nationalization of the large banks is a terrible idea on policy grounds and
is clouded by thicket of legal problems.2
• Getting the US financial sector up and running again is essential, but will be very
expensive and is deeply unpopular. If Americans want a growing economy next
year with an improving labor market, Congress will have to bite the bullet and
provide more Treasury TARP funds, maybe on a large scale. The costs to
taxpayers and the country will be lower than nationalizing the banks.
• Congress recently removed from the President’s budget the funds to expand the
TARP, a move that can only deepen the recession and delay the recovery.3
2 See the papers by Doug Elliott on the Brookings website.
3 If it is any consolation, between 72 and 80 percent of federal income taxes are paid by the top
10 percent of taxpayers. Average working families will not be paying much for the bailout.
Too Big to Fail: Answering the Four Key Questions (Plus One More)
• Should regulation prevent financial institutions from becoming too big to fail?
We need very large financial institutions given the scale of the global capital
markets and, of necessity, some of these may be "too big to fail" (TBTF) because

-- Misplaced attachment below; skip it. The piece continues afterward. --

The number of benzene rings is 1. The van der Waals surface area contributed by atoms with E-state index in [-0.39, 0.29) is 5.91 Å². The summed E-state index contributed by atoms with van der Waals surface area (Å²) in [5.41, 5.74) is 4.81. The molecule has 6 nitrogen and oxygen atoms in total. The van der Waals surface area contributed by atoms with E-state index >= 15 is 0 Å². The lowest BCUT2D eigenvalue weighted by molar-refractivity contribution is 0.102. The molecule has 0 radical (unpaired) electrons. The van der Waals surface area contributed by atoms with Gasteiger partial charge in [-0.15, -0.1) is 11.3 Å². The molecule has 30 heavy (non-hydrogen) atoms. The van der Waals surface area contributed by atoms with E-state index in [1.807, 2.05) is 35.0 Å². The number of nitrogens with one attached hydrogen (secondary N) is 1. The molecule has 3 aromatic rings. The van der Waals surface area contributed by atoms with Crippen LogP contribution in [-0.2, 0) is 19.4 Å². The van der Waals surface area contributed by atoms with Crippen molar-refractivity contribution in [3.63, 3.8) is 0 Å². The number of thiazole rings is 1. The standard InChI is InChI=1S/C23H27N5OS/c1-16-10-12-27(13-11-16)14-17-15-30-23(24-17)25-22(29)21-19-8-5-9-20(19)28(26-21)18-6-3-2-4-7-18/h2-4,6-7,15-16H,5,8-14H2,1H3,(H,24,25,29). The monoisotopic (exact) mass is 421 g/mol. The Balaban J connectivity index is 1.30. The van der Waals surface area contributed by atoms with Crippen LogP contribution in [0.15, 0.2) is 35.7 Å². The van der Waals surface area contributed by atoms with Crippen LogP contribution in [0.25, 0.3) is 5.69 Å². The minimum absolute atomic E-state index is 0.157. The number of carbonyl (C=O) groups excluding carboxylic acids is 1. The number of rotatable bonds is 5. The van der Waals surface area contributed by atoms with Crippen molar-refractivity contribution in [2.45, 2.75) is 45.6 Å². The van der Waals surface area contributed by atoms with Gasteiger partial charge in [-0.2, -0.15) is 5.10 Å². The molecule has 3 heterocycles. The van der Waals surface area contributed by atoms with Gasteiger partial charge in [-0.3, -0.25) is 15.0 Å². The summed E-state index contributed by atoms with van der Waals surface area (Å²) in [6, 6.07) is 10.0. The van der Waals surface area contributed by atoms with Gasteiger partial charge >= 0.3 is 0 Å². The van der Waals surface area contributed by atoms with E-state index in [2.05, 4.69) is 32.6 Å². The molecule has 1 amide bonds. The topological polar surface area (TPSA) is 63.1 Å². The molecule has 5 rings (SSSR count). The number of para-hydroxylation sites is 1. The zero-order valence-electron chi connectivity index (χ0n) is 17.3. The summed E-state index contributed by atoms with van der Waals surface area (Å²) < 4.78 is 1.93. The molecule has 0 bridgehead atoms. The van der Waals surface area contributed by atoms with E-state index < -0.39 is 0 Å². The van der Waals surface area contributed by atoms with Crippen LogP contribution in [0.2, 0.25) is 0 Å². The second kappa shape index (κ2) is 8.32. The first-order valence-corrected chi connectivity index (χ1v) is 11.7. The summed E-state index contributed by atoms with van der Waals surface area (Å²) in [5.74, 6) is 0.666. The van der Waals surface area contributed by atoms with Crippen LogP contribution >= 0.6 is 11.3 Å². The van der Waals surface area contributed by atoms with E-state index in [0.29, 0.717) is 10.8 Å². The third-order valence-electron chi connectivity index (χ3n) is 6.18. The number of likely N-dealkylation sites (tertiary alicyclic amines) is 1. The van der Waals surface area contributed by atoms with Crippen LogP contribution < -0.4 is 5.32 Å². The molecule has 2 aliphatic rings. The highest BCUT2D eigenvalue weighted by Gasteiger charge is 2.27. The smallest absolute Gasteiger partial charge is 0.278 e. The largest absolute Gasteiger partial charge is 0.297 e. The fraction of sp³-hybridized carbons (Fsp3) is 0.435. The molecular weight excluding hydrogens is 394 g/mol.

of systemic risks. For US institutions to operate in global capital markets, they
will need to be large. Congress should not punish or prevent organic growth that
may result in an institution having TBTF status.
• At the same time, however, TBTF institutions can be regulated in a way that at
least partially offsets the risks they pose to the rest of the financial system by
virtue of their potential TBTF status. Capital standards for large banks should be
raised progressively as they increase in size, for example. In addition, financial
regulators should have the ability to prevent a financial merger on the grounds
that it would unduly increase systemic risk (this judgment would be separate from
the traditional competition analysis that is conducted by the Department of
Justice’s Antitrust Division).
• Should Existing Institutions be Broken Up? Organic growth should not be
discouraged since it is a vital part of improving efficiency. If, however, the FDIC
(or another resolution authority) assumes control of a weakened TBTF financial
institution and later returns it to the private sector, the agency should operate
under a presumption that it break the institution into pieces that are not considered
TBTF. And it should also avoid selling any one of the pieces to an acquirer that
will create a new TBTF institution. The presumption could be overcome,
however, if the agency determines that the costs of breakup would be large or the
immediate need to avoid systemic consequences requires an immediate sale to